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D.C. gets its ‘voting card back’ (well, sort of)

Now that Democrats are in charge, the rules have changed

Del. Eleanor Holmes Norton hasn’t voted in the House chamber in a while. That changed this week. (Sarah Silbiger/CQ Roll Call file photo)
Del. Eleanor Holmes Norton hasn’t voted in the House chamber in a while. That changed this week. (Sarah Silbiger/CQ Roll Call file photo)

Now that Democrats are in charge again, Eleanor Holmes Norton got her “voting card back finally,” she joked.

It was a big week in Congress for the delegate from D.C. Her perennial bid to win statehood for the District pulled in a record number of co-sponsors. And for the first time in more than eight years, she got to vote in the House chamber.

Well, sort of. She’s still can’t say “yea” or “nay” on bills in their final forms. But even “nonvoting members” of the House like her can vote in congressional committees — and Democrats just happen to have a more expansive view than Republicans of what that means.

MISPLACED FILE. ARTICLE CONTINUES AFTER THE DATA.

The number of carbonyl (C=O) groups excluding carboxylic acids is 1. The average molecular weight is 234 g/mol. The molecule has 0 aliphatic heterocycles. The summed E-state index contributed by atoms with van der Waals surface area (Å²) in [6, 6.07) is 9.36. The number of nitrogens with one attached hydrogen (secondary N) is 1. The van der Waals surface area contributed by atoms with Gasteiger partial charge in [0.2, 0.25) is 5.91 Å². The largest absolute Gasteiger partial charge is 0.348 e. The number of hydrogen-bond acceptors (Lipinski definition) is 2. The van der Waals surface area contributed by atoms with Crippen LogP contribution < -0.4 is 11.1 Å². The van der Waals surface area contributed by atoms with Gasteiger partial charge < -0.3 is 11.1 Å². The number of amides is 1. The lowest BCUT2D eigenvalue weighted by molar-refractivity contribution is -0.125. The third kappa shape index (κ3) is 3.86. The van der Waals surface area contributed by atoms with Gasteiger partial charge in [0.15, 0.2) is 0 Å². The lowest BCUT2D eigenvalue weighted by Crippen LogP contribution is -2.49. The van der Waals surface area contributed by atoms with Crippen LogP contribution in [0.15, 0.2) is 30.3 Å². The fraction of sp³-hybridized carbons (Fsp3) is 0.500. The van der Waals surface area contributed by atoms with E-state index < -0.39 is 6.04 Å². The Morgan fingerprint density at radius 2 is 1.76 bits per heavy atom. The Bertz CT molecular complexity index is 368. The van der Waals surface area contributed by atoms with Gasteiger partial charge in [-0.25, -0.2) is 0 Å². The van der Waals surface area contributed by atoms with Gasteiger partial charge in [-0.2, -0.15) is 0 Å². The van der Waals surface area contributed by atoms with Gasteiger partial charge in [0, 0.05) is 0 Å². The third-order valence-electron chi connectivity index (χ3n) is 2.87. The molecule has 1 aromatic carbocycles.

When Speaker Nancy Pelosi took over the House this month, the party invited nonvoting members to once again fully participate in what’s called the Committee of the Whole, which is essentially just the entire membership of the House meeting to debate and amend legislation.

So when the body went into that mode on Wednesday, Norton was able to vote “yes” on an amendment barring disaster relief funds from being used to build a wall at the southern border.

If it was a big deal for Norton, it was an even bigger deal for her fellow nonvoting members. Three of them cast a vote in the House chamber for the very first time: Jenniffer Gonzalez-Colon of Puerto Rico, Stacey Plaskett of the Virgin Islands and Gregorio Kilili Camacho Sablan of the Northern Mariana Islands.

(The two remaining nonvoting members — Aumua Amata Coleman Radewagen of American Samoa and Michael F.Q. San Nicolas of Guam — were busy doing other things.) 

The idea of the delegates and resident commissioner being able to vote in the Committee of the Whole first came about as a result of a House rule change, pushed by Norton herself, back in 1993.

It wasn’t without controversy. Republicans initially offered an amendment to the rules package to strip out the language and create a task force to study the issue. The amendment failed. They would later challenge the voting procedure in federal court and lose.

When Republicans took over in 1995, and again in 2011, they rolled back the controversial provision. But when Democrats won back the chamber in 2007, and again in 2019, they reinserted it.

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